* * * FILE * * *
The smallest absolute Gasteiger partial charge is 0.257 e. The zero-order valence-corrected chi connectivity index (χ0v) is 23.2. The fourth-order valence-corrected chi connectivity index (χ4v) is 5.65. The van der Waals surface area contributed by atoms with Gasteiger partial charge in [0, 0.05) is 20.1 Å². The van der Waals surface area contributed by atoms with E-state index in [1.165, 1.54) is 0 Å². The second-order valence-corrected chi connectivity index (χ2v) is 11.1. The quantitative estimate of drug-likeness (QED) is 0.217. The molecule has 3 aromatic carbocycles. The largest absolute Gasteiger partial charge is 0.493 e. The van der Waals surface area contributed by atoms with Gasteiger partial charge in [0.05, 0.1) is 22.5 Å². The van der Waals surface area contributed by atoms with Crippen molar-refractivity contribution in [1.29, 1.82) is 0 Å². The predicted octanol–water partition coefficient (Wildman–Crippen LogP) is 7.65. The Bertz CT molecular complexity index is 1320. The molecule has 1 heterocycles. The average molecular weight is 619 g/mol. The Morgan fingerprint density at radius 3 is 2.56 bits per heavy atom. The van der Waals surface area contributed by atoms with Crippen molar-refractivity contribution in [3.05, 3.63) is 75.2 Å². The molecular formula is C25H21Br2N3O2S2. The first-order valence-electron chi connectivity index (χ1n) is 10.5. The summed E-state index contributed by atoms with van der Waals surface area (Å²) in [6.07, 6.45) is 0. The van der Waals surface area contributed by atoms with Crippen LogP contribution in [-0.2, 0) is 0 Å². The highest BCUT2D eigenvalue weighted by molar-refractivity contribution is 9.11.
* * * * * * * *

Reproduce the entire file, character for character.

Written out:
The smallest absolute Gasteiger partial charge is 0.257 e. The zero-order valence-corrected chi connectivity index (χ0v) is 23.2. The fourth-order valence-corrected chi connectivity index (χ4v) is 5.65. The van der Waals surface area contributed by atoms with Gasteiger partial charge in [0, 0.05) is 20.1 Å². The van der Waals surface area contributed by atoms with E-state index in [1.165, 1.54) is 0 Å². The second-order valence-corrected chi connectivity index (χ2v) is 11.1. The quantitative estimate of drug-likeness (QED) is 0.217. The molecule has 3 aromatic carbocycles. The largest absolute Gasteiger partial charge is 0.493 e. The van der Waals surface area contributed by atoms with Gasteiger partial charge in [0.05, 0.1) is 22.5 Å². The van der Waals surface area contributed by atoms with Crippen molar-refractivity contribution in [1.29, 1.82) is 0 Å². The predicted octanol–water partition coefficient (Wildman–Crippen LogP) is 7.65. The Bertz CT molecular complexity index is 1320. The molecule has 1 heterocycles. The average molecular weight is 619 g/mol. The Morgan fingerprint density at radius 3 is 2.56 bits per heavy atom. The van der Waals surface area contributed by atoms with Crippen molar-refractivity contribution in [3.05, 3.63) is 75.2 Å². The molecular formula is C25H21Br2N3O2S2. The first-order valence-electron chi connectivity index (χ1n) is 10.5. The summed E-state index contributed by atoms with van der Waals surface area (Å²) in [6.07, 6.45) is 0. The van der Waals surface area contributed by atoms with Crippen LogP contribution in [-0.2, 0) is 0 Å². The highest BCUT2D eigenvalue weighted by molar-refractivity contribution is 9.11.